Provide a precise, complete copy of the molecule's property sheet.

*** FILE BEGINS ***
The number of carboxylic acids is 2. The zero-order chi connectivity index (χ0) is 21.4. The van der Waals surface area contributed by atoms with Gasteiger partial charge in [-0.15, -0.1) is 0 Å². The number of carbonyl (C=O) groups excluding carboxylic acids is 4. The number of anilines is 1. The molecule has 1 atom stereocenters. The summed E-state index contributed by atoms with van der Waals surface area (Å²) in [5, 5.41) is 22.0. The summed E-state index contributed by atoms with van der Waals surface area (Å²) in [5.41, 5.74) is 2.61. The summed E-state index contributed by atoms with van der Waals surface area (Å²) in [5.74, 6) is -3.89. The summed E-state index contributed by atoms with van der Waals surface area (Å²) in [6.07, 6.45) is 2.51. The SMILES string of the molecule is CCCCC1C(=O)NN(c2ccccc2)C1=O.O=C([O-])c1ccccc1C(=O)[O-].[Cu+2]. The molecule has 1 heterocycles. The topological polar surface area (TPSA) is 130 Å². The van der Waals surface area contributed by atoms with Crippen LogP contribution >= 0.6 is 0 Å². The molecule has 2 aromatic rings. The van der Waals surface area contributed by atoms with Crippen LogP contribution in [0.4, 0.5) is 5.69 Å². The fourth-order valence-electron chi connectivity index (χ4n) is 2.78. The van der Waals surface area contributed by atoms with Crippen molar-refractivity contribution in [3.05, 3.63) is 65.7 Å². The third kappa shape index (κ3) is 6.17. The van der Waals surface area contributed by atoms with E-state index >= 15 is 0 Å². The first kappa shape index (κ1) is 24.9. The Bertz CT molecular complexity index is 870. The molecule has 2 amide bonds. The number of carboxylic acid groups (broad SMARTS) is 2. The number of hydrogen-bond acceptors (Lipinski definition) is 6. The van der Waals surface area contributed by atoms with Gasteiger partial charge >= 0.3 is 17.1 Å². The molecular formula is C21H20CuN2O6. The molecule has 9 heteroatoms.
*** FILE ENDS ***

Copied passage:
The number of carboxylic acids is 2. The zero-order chi connectivity index (χ0) is 21.4. The van der Waals surface area contributed by atoms with Gasteiger partial charge in [-0.15, -0.1) is 0 Å². The number of carbonyl (C=O) groups excluding carboxylic acids is 4. The number of anilines is 1. The molecule has 1 atom stereocenters. The summed E-state index contributed by atoms with van der Waals surface area (Å²) in [5, 5.41) is 22.0. The summed E-state index contributed by atoms with van der Waals surface area (Å²) in [5.41, 5.74) is 2.61. The summed E-state index contributed by atoms with van der Waals surface area (Å²) in [5.74, 6) is -3.89. The summed E-state index contributed by atoms with van der Waals surface area (Å²) in [6.07, 6.45) is 2.51. The SMILES string of the molecule is CCCCC1C(=O)NN(c2ccccc2)C1=O.O=C([O-])c1ccccc1C(=O)[O-].[Cu+2]. The molecule has 1 heterocycles. The topological polar surface area (TPSA) is 130 Å². The van der Waals surface area contributed by atoms with Crippen LogP contribution >= 0.6 is 0 Å². The molecule has 2 aromatic rings. The van der Waals surface area contributed by atoms with Crippen LogP contribution in [0.4, 0.5) is 5.69 Å². The fourth-order valence-electron chi connectivity index (χ4n) is 2.78. The van der Waals surface area contributed by atoms with Crippen molar-refractivity contribution in [3.05, 3.63) is 65.7 Å². The third kappa shape index (κ3) is 6.17. The van der Waals surface area contributed by atoms with E-state index >= 15 is 0 Å². The first kappa shape index (κ1) is 24.9. The Bertz CT molecular complexity index is 870. The molecule has 2 amide bonds. The number of carboxylic acid groups (broad SMARTS) is 2. The number of hydrogen-bond acceptors (Lipinski definition) is 6. The van der Waals surface area contributed by atoms with Gasteiger partial charge >= 0.3 is 17.1 Å². The molecular formula is C21H20CuN2O6. The molecule has 9 heteroatoms.